Date: Jun 17, 1999 11:10 AM
Author: Jerry P. Becker
Subject: Retention in grade fails children

From Education Disinformation Detection and Reporting Agency (EDDRA)  --  a
Gerald Bracey Report on the Condition of Education.
See .

Also, in Education Week, June 6, 1999, p. 42.


President Clinton once again calls for an end to "social promotion." If the
kids aren't cutting it, hold them back in the same grade. E. J. Dionne
worries that retaining children in grade might turn out to be just another
gimmick. It is worse. It is a disaster. Given the increasing popularity of
using failure as a pedagogical technique (!?), it is important to know this
about retaining children in grade: it doesn't work.

Unlike most aspects of education which have contending forces pulling in
opposite directions, the body of research on flunking kids speaks with a
single voice. One 1991 study reviewed the research literature on 49
educational innovations, calculated their impact on education achievement,
and then ranked them in order of power. Retention in grade ranked 49th. It
was among the few innovations that actually produced negative results. I
recently reviewed and updated this research literature adding studies not
available to the 1991 analysis. Nothing has changed.

Why do people think failing kids works? In large part because they are not
in a position to conduct a controlled experiment. Teachers and parents
usually can see only how retained children fare the next year. They do
better--on the same material they did poorly on the first time around. A
little better. Few blossom into high achievers. Teachers and parents,
watching the children struggle in the second year in the same grade then
assume, reasonably, that the children's' situation would have been that
much worse had they been promoted. The assumption is reasonable but wrong.

There have been situations in which some children who had low achievement
were promoted while other children of the same low achievement were
flunked. In those settings, the children who were promoted fared at least
as well, usually better than those who were left behind.

Retention is often presented as the only alternative to "social promotion"
or promotion for "seat time." In fact, it is nothing more than a way of
pretending to do something for a child without actually doing anything.
Except make the kid pay with another year in school, surrounded by a group
of strangers, all younger than the flunked child. Some have declared that
they need the threat of retention to make children work hard in school. The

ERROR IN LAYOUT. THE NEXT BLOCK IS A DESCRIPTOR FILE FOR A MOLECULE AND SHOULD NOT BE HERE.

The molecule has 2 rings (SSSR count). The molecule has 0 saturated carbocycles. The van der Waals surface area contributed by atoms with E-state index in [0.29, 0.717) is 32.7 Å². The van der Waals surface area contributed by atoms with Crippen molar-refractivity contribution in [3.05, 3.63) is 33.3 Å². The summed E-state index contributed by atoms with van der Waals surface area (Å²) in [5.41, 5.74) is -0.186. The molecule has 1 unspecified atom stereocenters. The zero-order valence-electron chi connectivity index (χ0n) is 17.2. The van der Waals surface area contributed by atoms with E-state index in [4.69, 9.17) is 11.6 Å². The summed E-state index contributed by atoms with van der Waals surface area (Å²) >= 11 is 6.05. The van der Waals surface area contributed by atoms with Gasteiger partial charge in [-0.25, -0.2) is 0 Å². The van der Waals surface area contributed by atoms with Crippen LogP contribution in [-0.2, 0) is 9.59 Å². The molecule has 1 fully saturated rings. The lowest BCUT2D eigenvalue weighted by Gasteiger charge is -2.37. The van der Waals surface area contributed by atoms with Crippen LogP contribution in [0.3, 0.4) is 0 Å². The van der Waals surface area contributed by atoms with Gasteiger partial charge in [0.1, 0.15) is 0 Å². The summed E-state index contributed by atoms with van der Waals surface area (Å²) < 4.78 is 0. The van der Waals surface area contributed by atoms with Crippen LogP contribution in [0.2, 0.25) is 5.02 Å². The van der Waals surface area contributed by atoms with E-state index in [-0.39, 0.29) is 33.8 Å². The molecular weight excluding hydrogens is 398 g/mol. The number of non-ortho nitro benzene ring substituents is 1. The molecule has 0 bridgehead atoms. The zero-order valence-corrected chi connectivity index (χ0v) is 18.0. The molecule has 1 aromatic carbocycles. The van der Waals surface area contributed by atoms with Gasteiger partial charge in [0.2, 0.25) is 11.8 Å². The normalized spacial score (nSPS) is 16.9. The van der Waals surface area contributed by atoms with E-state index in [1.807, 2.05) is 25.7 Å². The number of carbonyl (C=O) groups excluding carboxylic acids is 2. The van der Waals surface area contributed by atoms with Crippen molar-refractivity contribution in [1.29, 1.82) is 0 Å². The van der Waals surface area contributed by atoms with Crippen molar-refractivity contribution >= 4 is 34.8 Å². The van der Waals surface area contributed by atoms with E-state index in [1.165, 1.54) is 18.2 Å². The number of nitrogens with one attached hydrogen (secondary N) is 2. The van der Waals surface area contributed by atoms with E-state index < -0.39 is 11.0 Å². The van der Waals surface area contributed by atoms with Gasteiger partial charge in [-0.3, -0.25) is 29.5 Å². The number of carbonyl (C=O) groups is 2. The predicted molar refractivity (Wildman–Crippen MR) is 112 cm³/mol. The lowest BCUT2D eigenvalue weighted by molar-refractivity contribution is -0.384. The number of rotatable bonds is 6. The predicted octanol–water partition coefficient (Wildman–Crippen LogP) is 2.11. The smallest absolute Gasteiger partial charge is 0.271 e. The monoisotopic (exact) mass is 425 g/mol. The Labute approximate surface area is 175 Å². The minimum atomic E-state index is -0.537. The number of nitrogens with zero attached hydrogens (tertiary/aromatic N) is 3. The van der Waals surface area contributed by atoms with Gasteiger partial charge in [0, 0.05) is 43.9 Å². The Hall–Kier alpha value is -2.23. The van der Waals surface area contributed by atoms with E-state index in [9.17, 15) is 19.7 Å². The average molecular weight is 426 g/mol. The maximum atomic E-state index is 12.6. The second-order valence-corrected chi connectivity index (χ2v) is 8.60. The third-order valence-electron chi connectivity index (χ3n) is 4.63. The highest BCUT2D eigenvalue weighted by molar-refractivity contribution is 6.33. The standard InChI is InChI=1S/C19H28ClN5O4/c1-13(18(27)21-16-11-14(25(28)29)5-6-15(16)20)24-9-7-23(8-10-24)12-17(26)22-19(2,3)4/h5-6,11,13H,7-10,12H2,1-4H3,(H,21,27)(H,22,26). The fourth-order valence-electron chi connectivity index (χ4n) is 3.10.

administrators and teachers who make this claim seem not to realize that it
is a stunning admission of incompetence. As if they have nothing else in
their motivational arsenals.

And, of course, these teachers and administrators--not to mention
politicians like Clinton--are left with nothing to say when presented with
the school systems of Japan and much of Europe that do not retain--or
track--children at all before the differentiated curricula of high school.
In international comparisons, these systems score as well or better than
the United States on everything except reading where only Finland scores
higher--their "social promotion" doesn't damage achievement. When I
discussed retention with Danish educators while spending a summer in
Denmark, they said they considered retention in grade a barbaric practice,
something that would be practiced only by a primitive culture that didn't
really like its children.

And it is true that retention has significant negative emotional outcomes
in this country. One study found kids rated their fear of retention in
grade just behind losing a parent or going blind. Other studies, while not
so dramatic, typically find that retained children say they are "upset" or
"sad" about it. No study has found that retention does wonders for self

So what to do for low achieving students? From an analysis of the research
data the answer seems to be this: provide these children extra assistance,
summer school if need be (something that is a lot less expensive than
having the child repeat the same grade the next year), and then promote.
Retention in grade is a practice that has no place in any society that
thinks of itself as humane, as doing best by its children.

Whenever a district or state proposes tougher rules for retention some
folks express concern about the increased cost of retaining lots of
children. They should worry. Retaining children greatly increases the
probability of their dropping out. The good citizens will get their money
back in the short term when the kids leave school before graduating, but
pay many times over when these students end up on welfare or in prison.


Jerry P. Becker
Dept. of Curriculum & Instruction
Southern Illinois University
Carbondale, IL 62901-4610 USA
Fax: (618)453-4244
Phone: (618)453-4241 (office)